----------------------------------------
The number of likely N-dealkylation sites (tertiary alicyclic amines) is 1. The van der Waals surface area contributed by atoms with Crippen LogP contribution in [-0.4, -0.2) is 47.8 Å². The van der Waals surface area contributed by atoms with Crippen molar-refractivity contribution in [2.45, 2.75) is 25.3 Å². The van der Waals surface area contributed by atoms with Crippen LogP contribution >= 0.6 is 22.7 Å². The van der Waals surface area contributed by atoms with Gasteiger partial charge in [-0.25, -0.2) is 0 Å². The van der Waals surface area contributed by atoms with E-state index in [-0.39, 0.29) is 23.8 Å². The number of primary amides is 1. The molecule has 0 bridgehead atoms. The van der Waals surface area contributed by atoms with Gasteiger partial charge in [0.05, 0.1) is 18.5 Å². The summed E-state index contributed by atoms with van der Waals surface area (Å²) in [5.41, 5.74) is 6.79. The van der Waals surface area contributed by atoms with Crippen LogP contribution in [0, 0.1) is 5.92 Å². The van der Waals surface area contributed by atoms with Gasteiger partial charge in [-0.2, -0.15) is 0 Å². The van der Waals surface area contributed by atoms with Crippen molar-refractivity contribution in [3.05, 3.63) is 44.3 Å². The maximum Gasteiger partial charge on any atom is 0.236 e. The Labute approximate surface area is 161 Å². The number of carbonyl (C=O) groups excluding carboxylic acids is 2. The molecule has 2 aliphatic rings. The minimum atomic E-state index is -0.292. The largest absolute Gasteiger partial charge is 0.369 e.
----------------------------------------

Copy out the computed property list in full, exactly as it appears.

The number of likely N-dealkylation sites (tertiary alicyclic amines) is 1. The van der Waals surface area contributed by atoms with Crippen LogP contribution in [-0.4, -0.2) is 47.8 Å². The van der Waals surface area contributed by atoms with Crippen molar-refractivity contribution in [2.45, 2.75) is 25.3 Å². The van der Waals surface area contributed by atoms with Crippen LogP contribution >= 0.6 is 22.7 Å². The van der Waals surface area contributed by atoms with Gasteiger partial charge in [-0.25, -0.2) is 0 Å². The van der Waals surface area contributed by atoms with E-state index in [-0.39, 0.29) is 23.8 Å². The number of primary amides is 1. The molecule has 0 bridgehead atoms. The van der Waals surface area contributed by atoms with Gasteiger partial charge in [0.05, 0.1) is 18.5 Å². The summed E-state index contributed by atoms with van der Waals surface area (Å²) in [5.41, 5.74) is 6.79. The van der Waals surface area contributed by atoms with Crippen LogP contribution in [0, 0.1) is 5.92 Å². The van der Waals surface area contributed by atoms with Gasteiger partial charge in [-0.2, -0.15) is 0 Å². The van der Waals surface area contributed by atoms with Crippen molar-refractivity contribution in [3.05, 3.63) is 44.3 Å². The maximum Gasteiger partial charge on any atom is 0.236 e. The Labute approximate surface area is 161 Å². The number of carbonyl (C=O) groups excluding carboxylic acids is 2. The molecule has 2 aliphatic rings. The minimum atomic E-state index is -0.292. The largest absolute Gasteiger partial charge is 0.369 e.